What the Heart Wants – Decision to Leave (2022)

I have seen more movies recently than I can keep up with reviewing, but I am doing my best to check some off the list as I go so I can empty my cup and start over. Decision to Leave is a uniquely enjoyable cinematic experience that combines a number of different elements to push the crime-thriller drama in a bold new direction. It’s one of my favorites from this year and deserves serious consideration for Best Picture.

A detective investigates what appears to be the falling death of an avid rock climber. However, when he meets the man’s wife, a strange attraction begins brewing and clouds the detective’s judgment. 

I am not the most familiar with Park Chan-wook’s work (and I will have to rectify that), but I did like Oldboy and Thirst more than enough to extend my interest to his latest project. There is a lot going on in this film and, because it’s a mystery at its core, I am going to try and tackle as much as I can without spoiling that aspect. 

One of the things that stood out to me the most was this film’s visual storytelling. I have seen plenty of crime dramas/thriller in my lifetime, and the majority of the good ones stay pretty close to the well-worn path of success laid out by their predecessors. There are some familiar tent poles like the eccentric detective and the taboo attraction that always seems to hinder the investigation, but the script by Chan-wook and Seo-kyung Chung changed how that story gets told. 

There are a lot of flashbacks and what I can only describe as imagined projections pieced into the unraveling of this mystery. One minute someone will be looking through a pair of binoculars and the next he’s inside the apartment he was observing, but only as a specter for the sake of telling the story. It shortens the distance between the subject and the observer, giving off a very ethereal quality, and also says something about the obsessive nature of the characters involved. I am curious if those particular elements were written into the script because it’s imbued with a substantial amount of humor as well, without crossing that line into the realm of comedy. It’s all character-driven and situational, so it fits within the world of the film without playing it up for laughs.

A primary reason why it all works together so well is the lead performances from Park Hae-il, playing the detective in charge of the case, and Tang Wei who plays the widow under investigation, Song Seo-rae. These two have wonderful chemistry together and that part is essential in making the whole film reach its potential.

A pivotal element of their character dynamic on screen is the vulnerability between them. Wei’s character is a Chinese national living in South Korea, so she is an outsider dealing with an additional level of scrutiny in the eyes of the law. It’s another thing where I’m curious to know whether that was always something that was meant to be part of the character and they cast the roles accordingly, or vice versa. Either way, the end result makes for some captivating scenes where she is forced to communicate through the translation program on her phone. Those little details, like Hae-li’s character not being able to sleep, brought so much rich texture to the story and complemented each side of the equation.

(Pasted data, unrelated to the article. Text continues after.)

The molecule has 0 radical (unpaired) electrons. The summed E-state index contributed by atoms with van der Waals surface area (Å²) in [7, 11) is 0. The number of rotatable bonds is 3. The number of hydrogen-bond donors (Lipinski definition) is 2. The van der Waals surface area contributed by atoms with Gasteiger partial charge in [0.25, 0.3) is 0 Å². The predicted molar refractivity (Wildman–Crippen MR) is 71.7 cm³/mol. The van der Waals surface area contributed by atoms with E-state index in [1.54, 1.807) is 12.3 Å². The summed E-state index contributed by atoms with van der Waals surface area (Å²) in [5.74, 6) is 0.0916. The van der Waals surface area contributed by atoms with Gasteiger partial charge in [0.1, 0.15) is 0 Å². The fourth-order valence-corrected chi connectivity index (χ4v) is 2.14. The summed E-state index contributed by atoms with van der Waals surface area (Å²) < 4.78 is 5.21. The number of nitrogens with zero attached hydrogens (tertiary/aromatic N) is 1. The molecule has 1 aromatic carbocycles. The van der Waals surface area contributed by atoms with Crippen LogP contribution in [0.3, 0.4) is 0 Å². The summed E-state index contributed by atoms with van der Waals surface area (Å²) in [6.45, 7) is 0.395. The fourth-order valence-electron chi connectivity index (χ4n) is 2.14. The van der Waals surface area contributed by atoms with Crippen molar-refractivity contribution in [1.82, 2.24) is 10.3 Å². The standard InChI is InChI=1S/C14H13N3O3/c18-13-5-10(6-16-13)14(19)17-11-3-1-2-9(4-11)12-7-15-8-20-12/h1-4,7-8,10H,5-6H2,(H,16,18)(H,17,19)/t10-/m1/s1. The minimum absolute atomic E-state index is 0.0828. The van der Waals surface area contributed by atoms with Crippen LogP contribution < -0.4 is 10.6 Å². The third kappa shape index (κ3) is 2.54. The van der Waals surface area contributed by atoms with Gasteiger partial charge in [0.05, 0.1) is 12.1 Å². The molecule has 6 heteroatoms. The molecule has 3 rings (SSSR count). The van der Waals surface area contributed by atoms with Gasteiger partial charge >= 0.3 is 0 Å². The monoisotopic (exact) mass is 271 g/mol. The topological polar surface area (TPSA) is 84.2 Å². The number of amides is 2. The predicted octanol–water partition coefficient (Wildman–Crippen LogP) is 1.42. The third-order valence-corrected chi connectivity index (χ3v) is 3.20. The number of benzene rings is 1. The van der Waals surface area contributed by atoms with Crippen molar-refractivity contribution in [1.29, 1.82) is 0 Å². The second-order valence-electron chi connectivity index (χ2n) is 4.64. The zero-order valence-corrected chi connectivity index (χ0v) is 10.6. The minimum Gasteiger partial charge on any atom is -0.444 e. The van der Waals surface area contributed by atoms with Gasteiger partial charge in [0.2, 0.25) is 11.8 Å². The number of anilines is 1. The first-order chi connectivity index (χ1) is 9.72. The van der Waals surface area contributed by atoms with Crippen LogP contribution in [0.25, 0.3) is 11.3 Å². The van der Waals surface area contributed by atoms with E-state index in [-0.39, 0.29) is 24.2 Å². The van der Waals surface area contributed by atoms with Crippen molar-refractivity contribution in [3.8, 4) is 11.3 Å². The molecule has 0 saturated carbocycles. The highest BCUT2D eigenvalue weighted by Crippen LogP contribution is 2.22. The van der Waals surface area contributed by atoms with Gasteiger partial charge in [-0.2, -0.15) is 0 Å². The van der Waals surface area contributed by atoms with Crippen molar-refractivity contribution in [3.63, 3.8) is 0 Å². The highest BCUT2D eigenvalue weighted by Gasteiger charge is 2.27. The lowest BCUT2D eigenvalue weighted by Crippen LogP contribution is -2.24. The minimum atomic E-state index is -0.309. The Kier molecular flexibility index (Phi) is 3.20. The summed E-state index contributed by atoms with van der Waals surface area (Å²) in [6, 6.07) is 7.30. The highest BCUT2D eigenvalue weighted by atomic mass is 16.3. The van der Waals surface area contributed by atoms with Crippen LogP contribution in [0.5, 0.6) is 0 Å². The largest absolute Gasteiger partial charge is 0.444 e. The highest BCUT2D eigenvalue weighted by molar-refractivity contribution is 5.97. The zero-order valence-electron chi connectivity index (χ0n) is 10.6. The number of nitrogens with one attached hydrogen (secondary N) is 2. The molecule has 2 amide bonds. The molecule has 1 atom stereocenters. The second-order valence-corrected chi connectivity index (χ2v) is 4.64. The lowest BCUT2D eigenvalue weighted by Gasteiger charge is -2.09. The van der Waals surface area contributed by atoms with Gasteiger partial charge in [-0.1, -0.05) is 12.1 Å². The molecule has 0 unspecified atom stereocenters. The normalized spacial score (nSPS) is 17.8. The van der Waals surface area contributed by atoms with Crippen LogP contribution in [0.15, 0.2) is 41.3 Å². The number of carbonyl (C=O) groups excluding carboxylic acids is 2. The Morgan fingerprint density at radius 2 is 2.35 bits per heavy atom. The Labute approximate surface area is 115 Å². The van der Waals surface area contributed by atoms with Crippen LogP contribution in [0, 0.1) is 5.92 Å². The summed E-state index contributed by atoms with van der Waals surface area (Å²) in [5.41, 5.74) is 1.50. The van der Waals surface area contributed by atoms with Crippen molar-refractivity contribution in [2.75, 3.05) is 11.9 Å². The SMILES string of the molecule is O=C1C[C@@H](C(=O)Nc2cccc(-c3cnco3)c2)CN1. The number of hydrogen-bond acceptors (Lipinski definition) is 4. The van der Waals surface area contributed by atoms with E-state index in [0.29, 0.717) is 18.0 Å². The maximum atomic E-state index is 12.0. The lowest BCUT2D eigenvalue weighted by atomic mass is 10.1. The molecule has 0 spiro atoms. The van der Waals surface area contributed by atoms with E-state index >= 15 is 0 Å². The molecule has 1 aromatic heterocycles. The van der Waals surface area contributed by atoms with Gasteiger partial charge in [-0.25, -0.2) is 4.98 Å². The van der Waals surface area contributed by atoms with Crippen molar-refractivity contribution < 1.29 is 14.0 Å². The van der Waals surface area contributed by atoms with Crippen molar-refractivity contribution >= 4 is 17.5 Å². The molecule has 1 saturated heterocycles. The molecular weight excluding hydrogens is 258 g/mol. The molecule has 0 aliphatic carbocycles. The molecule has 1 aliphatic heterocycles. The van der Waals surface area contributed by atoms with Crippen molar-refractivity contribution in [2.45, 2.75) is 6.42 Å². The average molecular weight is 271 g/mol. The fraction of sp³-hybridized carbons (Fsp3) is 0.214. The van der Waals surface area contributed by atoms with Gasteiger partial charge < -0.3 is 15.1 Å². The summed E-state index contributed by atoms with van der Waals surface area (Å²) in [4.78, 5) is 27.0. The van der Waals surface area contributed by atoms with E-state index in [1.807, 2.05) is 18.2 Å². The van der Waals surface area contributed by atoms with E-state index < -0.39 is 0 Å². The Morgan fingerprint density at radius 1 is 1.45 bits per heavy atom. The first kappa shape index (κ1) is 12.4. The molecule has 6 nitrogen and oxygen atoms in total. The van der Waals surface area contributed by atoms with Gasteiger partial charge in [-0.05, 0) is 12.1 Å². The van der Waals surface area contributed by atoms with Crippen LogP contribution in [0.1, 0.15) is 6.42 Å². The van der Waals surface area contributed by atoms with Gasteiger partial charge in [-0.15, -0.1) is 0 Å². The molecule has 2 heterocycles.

I mentioned my admiration of the visual aesthetic earlier and I have to circle back to that because it’s one thing to have an idea present on the page but it’s another thing to bring that to life in a substantial way that separates it from other films in the genre. RYU Seong-hie’s production design is exceptional and utilizes color in a refreshing way that’s almost taboo for films in the crime thriller genre and that boldness trickles down all the way into the costume design as well. 

All of that is punctuated by some great shot-making by cinematographer KIM Ji-Yong. The film feels very much alive in that respect which is a testament to Sang-beom Kim in the editing room. One minute we are in the banal, uninspired confines of a stuffy police interrogation room, and the next we are climbing up the side of a steep rockface to a majestic overlook. The location scouting was great for this film but Ji-Yong also really takes us for a deeply personal adventure with his use of close-ups and almost voyeuristic use of off-center framing. 

It has been a few weeks now since I have seen it so some of the texture may not be as clear as it was the night I saw it, but I loved how many versions of the song “Mist” by Jung Hoon Lee were woven into the story and used to not only connect some dots but also as a distinct piece of culture in addition to Yeong-wook Jo’s moving original music. 

This was a film where I saw the trailer and took an interest, but went in with basically nothing in the way of expectations and had an absolute blast. I did my best to navigate around the mystery at the core of the film so that you can discover it yourself, but this film rocketed up into the stratosphere of my favorites of 2022. 

Recommendation: If you enjoy Park Chan-wook’s films, this is a must, but it’s also a great break from the norm when it comes to those who enjoy crime thrillers/mysteries.